JCN Pledges to Hold Major League Baseball Accountable for the Harm Caused to Georgia Small Businesses—Many of Which are Minority-Owned and Still Recovering From Covid-19 Losses

Following an initial hearing of JCN’s lawsuit in federal court against Major League Baseball, MLB Commissioner Rob Manfred, the MLB Players Association, and Executive Director Tony Clark, JCN held a press conference regarding its next steps. Alfredo Ortiz, JCN President and CEO, announced that the case is being withdrawn but that JCN will continue to fight for local small businesses to hold MLB accountable for its actions.

Alfredo Ortiz released the following statement:

“MLB’s decision to punish these Atlanta small businesses and residents who bear no responsibility for their state’s political action was wrong — no matter what one judge says. The Job Creators Network will continue fighting tirelessly to make it right.

In the meantime, we have decided to withdraw our lawsuit against Major League Baseball. But I’m here today to promise Atlanta-area small businesses that we will continue to find ways to remedy the injustice inflicted upon them. While we are withdrawing our case from federal court here in New York, we will continue to evaluate our legal options and other out of court opportunities. We will have more information to announce in the coming days.”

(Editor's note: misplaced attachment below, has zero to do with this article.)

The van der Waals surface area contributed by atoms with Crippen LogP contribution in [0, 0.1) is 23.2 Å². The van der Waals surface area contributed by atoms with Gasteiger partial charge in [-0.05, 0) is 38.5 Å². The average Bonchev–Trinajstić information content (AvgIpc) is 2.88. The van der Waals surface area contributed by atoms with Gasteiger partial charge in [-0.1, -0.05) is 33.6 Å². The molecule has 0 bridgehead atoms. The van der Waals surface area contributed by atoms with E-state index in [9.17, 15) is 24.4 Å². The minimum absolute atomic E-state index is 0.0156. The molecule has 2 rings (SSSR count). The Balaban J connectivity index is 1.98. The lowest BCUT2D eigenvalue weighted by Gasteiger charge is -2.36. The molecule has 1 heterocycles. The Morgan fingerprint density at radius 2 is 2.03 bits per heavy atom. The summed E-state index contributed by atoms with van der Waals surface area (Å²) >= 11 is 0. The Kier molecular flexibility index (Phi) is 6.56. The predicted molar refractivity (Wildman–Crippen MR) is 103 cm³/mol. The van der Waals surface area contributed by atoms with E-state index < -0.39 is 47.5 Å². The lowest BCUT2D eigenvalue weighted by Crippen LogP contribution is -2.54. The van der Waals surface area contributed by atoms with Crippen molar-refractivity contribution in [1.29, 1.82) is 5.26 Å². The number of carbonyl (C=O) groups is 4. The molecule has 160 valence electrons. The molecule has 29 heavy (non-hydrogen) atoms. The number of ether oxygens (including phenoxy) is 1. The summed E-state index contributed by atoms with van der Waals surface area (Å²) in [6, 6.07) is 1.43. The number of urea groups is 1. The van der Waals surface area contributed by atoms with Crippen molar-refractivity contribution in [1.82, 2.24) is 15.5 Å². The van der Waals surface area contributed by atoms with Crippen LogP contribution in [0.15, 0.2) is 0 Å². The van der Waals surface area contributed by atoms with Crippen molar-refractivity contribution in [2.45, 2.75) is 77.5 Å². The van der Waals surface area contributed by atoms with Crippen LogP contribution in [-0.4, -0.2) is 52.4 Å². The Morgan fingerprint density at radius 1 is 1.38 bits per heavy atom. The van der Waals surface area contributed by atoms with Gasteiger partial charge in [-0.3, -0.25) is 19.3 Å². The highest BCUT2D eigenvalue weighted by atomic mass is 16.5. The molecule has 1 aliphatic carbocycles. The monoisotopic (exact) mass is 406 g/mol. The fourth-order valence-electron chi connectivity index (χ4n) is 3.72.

Watch Alfredo Ortiz’ full remarks below or read them HERE.

Moving the MLB All-Star game from Atlanta to Denver has done real harm to the communities of Atlanta, Cobb County and the state of Georgia:

  • More than 8000 hotel reservations were canceled.
  • Revenues from ticket sales, concessions and events at Truist Park – including the Futures Game and Home Run Derby Contest – by the more than 41,000 fans expected, were lost.
  • According to Cobb County Chief Financial Officer William Volckmann, the county would receive a “robust return” on its roughly $2 million investment to host the events. Previous MLB All-Star events have generated between $37 million and $190 million for their host communities.
  • Atlanta is 51% African-American, Denver is 9% African-American. U.S. Census data indicates there are roughly 7.5 times more African-American-owned businesses in Georgia than Colorado.

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If your business has been hurt by MLB moving the game out of Georgia please let us know by filling out the form below!